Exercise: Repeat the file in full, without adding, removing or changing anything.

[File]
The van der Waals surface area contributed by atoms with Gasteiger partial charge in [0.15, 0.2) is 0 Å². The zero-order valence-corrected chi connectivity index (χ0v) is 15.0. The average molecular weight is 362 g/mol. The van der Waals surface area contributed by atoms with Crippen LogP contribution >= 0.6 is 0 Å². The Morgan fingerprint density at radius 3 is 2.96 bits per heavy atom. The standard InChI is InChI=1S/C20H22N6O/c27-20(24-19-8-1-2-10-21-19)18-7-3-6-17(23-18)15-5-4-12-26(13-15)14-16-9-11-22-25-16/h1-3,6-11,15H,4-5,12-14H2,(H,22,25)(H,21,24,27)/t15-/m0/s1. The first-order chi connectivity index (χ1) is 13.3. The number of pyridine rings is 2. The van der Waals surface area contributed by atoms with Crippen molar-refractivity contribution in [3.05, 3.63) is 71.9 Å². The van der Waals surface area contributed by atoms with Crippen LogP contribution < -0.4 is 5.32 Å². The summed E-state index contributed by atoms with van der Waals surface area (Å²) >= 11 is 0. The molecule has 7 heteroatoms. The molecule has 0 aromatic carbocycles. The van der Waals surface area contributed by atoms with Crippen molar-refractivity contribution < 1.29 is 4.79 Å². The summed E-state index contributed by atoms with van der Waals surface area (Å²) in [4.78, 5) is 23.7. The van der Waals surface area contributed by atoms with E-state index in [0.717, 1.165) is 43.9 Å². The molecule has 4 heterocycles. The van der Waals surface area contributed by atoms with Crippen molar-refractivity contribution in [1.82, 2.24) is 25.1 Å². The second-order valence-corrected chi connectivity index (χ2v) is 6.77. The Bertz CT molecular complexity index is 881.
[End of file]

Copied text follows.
The van der Waals surface area contributed by atoms with Gasteiger partial charge in [0.15, 0.2) is 0 Å². The zero-order valence-corrected chi connectivity index (χ0v) is 15.0. The average molecular weight is 362 g/mol. The van der Waals surface area contributed by atoms with Crippen LogP contribution >= 0.6 is 0 Å². The Morgan fingerprint density at radius 3 is 2.96 bits per heavy atom. The standard InChI is InChI=1S/C20H22N6O/c27-20(24-19-8-1-2-10-21-19)18-7-3-6-17(23-18)15-5-4-12-26(13-15)14-16-9-11-22-25-16/h1-3,6-11,15H,4-5,12-14H2,(H,22,25)(H,21,24,27)/t15-/m0/s1. The first-order chi connectivity index (χ1) is 13.3. The number of pyridine rings is 2. The van der Waals surface area contributed by atoms with Crippen molar-refractivity contribution in [3.05, 3.63) is 71.9 Å². The van der Waals surface area contributed by atoms with Crippen LogP contribution < -0.4 is 5.32 Å². The summed E-state index contributed by atoms with van der Waals surface area (Å²) >= 11 is 0. The molecule has 7 heteroatoms. The molecule has 0 aromatic carbocycles. The van der Waals surface area contributed by atoms with Crippen molar-refractivity contribution < 1.29 is 4.79 Å². The summed E-state index contributed by atoms with van der Waals surface area (Å²) in [4.78, 5) is 23.7. The van der Waals surface area contributed by atoms with E-state index in [0.717, 1.165) is 43.9 Å². The molecule has 4 heterocycles. The van der Waals surface area contributed by atoms with Crippen molar-refractivity contribution in [1.82, 2.24) is 25.1 Å². The second-order valence-corrected chi connectivity index (χ2v) is 6.77. The Bertz CT molecular complexity index is 881.